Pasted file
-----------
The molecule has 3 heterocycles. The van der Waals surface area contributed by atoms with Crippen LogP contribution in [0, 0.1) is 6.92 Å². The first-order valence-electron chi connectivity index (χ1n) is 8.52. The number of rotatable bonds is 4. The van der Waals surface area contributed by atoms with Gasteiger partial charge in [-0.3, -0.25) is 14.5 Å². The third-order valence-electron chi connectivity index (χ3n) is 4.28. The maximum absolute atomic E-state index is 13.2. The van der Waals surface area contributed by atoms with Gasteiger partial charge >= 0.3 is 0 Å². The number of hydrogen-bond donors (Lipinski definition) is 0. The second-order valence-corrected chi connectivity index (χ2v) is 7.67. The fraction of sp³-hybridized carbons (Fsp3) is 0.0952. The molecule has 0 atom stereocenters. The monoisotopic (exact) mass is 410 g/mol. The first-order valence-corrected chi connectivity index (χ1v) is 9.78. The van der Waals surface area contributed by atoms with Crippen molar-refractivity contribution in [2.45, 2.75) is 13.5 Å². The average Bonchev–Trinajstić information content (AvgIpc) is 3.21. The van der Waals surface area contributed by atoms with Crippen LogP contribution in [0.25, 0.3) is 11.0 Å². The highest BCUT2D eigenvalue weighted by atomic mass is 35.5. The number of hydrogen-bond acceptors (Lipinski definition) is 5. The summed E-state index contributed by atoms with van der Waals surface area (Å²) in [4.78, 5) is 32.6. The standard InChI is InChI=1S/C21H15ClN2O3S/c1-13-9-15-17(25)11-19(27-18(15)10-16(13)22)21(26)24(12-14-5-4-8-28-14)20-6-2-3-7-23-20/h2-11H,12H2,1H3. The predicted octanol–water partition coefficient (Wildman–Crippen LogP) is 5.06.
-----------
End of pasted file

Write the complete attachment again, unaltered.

The molecule has 3 heterocycles. The van der Waals surface area contributed by atoms with Crippen LogP contribution in [0, 0.1) is 6.92 Å². The first-order valence-electron chi connectivity index (χ1n) is 8.52. The number of rotatable bonds is 4. The van der Waals surface area contributed by atoms with Gasteiger partial charge in [-0.3, -0.25) is 14.5 Å². The third-order valence-electron chi connectivity index (χ3n) is 4.28. The maximum absolute atomic E-state index is 13.2. The van der Waals surface area contributed by atoms with Gasteiger partial charge >= 0.3 is 0 Å². The number of hydrogen-bond donors (Lipinski definition) is 0. The second-order valence-corrected chi connectivity index (χ2v) is 7.67. The fraction of sp³-hybridized carbons (Fsp3) is 0.0952. The molecule has 0 atom stereocenters. The monoisotopic (exact) mass is 410 g/mol. The first-order valence-corrected chi connectivity index (χ1v) is 9.78. The van der Waals surface area contributed by atoms with Crippen molar-refractivity contribution in [2.45, 2.75) is 13.5 Å². The average Bonchev–Trinajstić information content (AvgIpc) is 3.21. The van der Waals surface area contributed by atoms with Crippen LogP contribution in [0.25, 0.3) is 11.0 Å². The highest BCUT2D eigenvalue weighted by atomic mass is 35.5. The number of hydrogen-bond acceptors (Lipinski definition) is 5. The summed E-state index contributed by atoms with van der Waals surface area (Å²) in [4.78, 5) is 32.6. The standard InChI is InChI=1S/C21H15ClN2O3S/c1-13-9-15-17(25)11-19(27-18(15)10-16(13)22)21(26)24(12-14-5-4-8-28-14)20-6-2-3-7-23-20/h2-11H,12H2,1H3. The predicted octanol–water partition coefficient (Wildman–Crippen LogP) is 5.06.